Nathan Alderman
1 July, 2013
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Link to: Airmail




OS X 10.7 or later, 64-bit processor

Age Rating:  4+


Available on the App Store Buy
App Guide
Airmail is a great-looking email client, and does a few things quite well, but it has a few annoying quirks that may make you wait until they are resolved.


Upon its first launch, Airmail has impressively sleek looks and a smooth take-off, but the flight got a little bumpier after I’d stayed on board a while. Airmail’s appealing interface can’t entirely conceal this lightweight email client’s shortcomings.

Setting up Airmail couldn’t have been easier. The program asked for my email address and account password and, within seconds, it had configured an IMAP account and started populating my inbox. The first time it ran, my mail appeared with impressive speed. (Unfortunately, that wouldn’t always be the case.) Airmail looks terrific, displaying information in a series of vertical columns across the screen: accounts, then mailboxes, then message lists, and finally individual messages.

The user interface isn’t perfect, but Airmail sure is pretty.

Airmail is smart enough to pull in your Gmail labels and display them as different mailboxes, and it offers a preset selection of other views, including emails that have arrived the same day and emails you haven’t read yet. It also supports threaded conversations, and can display icons and images associated with each sender. Searches through my messages summoned speedy, accurate results.

Dig deep enough in Airmail’s somewhat bewildering Preferences, and you can even find multiple themes to apply to your inbox. I preferred the default one, but I found them all pleasing to the eye. Some offer more information in the message list, some less, and each takes a unique approach to colour-coding your messages according to your Gmail or other folders.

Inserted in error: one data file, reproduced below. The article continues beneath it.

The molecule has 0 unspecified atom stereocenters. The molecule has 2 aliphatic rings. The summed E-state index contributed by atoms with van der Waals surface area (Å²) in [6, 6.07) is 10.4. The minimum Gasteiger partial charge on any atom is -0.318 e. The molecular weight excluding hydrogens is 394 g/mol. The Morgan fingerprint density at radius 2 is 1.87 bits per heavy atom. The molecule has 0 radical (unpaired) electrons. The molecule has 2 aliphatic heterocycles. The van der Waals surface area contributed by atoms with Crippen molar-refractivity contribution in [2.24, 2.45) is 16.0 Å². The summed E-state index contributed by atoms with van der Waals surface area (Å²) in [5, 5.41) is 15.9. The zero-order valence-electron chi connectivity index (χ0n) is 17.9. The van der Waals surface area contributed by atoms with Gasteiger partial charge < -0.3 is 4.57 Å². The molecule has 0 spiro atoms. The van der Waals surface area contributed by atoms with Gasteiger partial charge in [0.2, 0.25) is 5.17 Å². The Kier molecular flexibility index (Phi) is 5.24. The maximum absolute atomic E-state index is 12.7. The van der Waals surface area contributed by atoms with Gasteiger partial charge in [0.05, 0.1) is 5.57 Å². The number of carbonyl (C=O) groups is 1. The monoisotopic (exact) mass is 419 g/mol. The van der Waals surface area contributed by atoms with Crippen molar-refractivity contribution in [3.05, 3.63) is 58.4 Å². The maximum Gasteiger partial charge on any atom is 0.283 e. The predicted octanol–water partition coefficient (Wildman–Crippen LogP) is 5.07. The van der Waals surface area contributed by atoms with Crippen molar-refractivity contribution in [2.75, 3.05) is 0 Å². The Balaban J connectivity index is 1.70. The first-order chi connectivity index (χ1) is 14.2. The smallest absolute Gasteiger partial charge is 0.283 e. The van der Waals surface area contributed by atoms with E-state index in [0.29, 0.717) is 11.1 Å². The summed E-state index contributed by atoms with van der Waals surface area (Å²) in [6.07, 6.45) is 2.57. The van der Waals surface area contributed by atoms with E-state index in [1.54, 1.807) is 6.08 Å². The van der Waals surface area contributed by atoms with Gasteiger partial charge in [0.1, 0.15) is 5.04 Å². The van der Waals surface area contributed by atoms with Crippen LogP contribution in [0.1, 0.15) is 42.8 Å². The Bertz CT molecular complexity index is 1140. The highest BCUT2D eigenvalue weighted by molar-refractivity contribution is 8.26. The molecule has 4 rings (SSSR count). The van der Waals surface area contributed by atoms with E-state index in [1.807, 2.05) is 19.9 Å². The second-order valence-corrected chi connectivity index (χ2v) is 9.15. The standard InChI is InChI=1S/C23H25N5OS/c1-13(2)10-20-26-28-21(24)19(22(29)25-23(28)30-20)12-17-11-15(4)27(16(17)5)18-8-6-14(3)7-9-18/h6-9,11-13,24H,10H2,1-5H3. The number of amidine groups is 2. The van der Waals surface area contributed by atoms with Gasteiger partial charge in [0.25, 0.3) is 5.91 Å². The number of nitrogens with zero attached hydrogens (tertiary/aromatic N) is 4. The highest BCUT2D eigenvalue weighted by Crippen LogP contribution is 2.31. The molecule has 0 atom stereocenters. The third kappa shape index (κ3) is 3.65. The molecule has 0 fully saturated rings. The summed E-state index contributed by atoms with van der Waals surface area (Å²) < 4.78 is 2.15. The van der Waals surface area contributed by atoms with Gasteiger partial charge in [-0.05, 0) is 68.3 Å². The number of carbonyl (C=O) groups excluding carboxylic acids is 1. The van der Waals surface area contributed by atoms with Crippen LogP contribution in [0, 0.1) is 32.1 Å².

So far, so good. But in regular use, Airmail’s drawbacks quickly become apparent. Icons to check mail, view attachments or conversations, or see all messages from a given sender occupy a small, hard-to-see ledge at the top of the mailbox list column. There’s a ‘quick reply’ button at the top of the message list column, but it opens an entirely new window to compose your missive; there’s no easy way to quickly create a reply within the same window.

You can apply a variety of different built-in themes to your inbox.

I also noticed a problem that numerous other users have posted to Airmail’s help forums. After a while, it started taking a significant amount of time – 45 seconds or longer – for any mail from my Gmail account to appear when I loaded Airmail. Other users had reported this on Airmail’s one and only help forum, but aside from a flag on the thread marked ‘completed’, the company hadn’t responded to them. Announcements of numerous betas listed on Airmail’s website suggest that this and other bugs will get fixed in some future release.

I also couldn’t seem to link my Dropbox account to Airmail. I’d click the button in its Prefences to set up that feature, log in to Dropbox, and get assurances from the site that a new folder had been established to store my attachments remotely. But that new folder never showed up in my actual Dropbox, even after several tries. I had better luck linking my Google Drive, which worked right out of the gate.

Aside from the forum, Airmail offers no help guide, tutorial or other documentation. Even a simple walkthrough of the program’s features or preferences would have helped.

There’s no way to quickly reply to a message without opening a new window, but you can send attachments via your Google Drive and a host of other services.

Bottom line

For just $1.99, I really shouldn’t expect bells and whistles. Airmail looks sharp, and it does a few things like search (and its delightfully authoritative set of message sent and received sounds) quite well. In the course of my review, an update to Airmail fixed several irksome bugs and shortcomings, so the program’s definitely improved. Still, you may want to wait until future versions have worked out the last of its kinks.

by Nathan Alderman, Macworld

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